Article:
Study: Benzene reduces cell count in workers
The researchers said counts of certain protective white blood cells in 250 Chinese shoe factory workers exposed to small amounts of benzene â€” less than one part per million in the air â€” were 15 percent to 18 percent lower than counts in a similar group of 140 garment workers who were not exposed. The lower blood counts were not in a range deemed harmful, but independent experts said the findings strongly hinted that benzene was one of a small group of chemicals for which no safe threshold exists.
The study was conducted by scientists from the National Cancer Institute, Chinaâ€™s Center for Disease Control and Prevention, the University of California Berkeley, and several other institutions. It was published this week in the journal Science.
Benzene is one of the most heavily used solvents in the world, with applications in everything from tires to drugs, paper to refined sugar. It makes up about one percent of gasoline and is also produced when coal and other fuels are burned. Benzene has long been identified as a cause of leukemia and other blood ailments in people exposed to significant amounts over many years.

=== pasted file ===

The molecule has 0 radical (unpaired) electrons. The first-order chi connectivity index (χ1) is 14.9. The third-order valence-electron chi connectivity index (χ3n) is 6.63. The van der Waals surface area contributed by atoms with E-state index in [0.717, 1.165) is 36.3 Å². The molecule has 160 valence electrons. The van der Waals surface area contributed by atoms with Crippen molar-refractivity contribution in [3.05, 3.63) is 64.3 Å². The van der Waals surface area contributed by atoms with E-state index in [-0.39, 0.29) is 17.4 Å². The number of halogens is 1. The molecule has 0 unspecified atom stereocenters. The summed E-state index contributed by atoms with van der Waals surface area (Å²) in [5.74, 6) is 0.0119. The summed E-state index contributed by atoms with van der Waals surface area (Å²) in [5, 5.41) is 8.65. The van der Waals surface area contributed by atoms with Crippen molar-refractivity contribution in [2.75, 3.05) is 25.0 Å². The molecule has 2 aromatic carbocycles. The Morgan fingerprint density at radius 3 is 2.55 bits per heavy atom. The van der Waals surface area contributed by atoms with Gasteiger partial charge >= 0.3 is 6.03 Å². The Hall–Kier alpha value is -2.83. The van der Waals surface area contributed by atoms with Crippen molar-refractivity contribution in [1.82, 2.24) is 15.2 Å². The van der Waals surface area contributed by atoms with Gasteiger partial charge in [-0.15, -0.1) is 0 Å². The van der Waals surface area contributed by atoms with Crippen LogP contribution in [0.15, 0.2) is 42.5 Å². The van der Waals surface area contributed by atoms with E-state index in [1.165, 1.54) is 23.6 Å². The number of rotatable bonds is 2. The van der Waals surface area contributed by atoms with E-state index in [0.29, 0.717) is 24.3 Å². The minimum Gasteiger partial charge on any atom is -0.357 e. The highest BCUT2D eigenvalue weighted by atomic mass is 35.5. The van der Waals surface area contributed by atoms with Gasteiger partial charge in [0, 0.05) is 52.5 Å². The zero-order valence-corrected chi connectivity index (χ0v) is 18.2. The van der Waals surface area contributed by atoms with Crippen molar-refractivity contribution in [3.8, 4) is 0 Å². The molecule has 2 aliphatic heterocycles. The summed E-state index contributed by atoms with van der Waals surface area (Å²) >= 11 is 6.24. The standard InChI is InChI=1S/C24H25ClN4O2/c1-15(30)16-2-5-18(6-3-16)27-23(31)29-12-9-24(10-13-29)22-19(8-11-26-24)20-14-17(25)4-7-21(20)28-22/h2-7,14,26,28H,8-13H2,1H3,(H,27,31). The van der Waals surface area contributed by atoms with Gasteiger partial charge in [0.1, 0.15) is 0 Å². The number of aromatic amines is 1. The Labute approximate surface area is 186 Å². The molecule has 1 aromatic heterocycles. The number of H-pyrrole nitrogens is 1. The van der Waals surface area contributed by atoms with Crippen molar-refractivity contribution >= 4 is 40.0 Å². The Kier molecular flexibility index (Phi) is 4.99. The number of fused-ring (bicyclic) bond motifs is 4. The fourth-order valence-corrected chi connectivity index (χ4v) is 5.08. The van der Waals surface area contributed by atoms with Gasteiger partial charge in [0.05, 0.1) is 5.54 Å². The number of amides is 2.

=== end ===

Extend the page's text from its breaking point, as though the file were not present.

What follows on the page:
Experts not affiliated with the new study said it should prompt a re-evaluation of the American workplace standard, which OSHA set at one part per million in 1987, even though the National Institute of Occupational Safety and Health (NIOSH) recommended a standard of 0.1 parts per million.
Groups representing the chemical and oil industries, which have fought the progressive tightening of benzene standards over the last three decades, said they would need to analyze the study before commenting.
In the United States, overall air concentrations have dropped sharply in recent decades, although many workers are still exposed. The last thorough federal survey of worker exposure, released in 1987, estimated that more than 200,000 American workers, from gas station attendants to tire factory workers, were chronically exposed to some amount of benzene.
The new findings are a clear sign that even low levels of exposure pose a risk, said Dr. Robert A. Rinsky, an epidemiologist at Cincinnati Childrenâ€™s Hospital and Medical Center.
Along with the depression of white-cell counts, the researchers measured a noticeable weakening of the ability of a tiny number of blood-forming cells, called progenitor cells, that circulate outside the bone marrow.
When samples of these cells from the exposed and unexposed workers were cultured in laboratories, those from people with the slight benzene exposure did not grow as readily.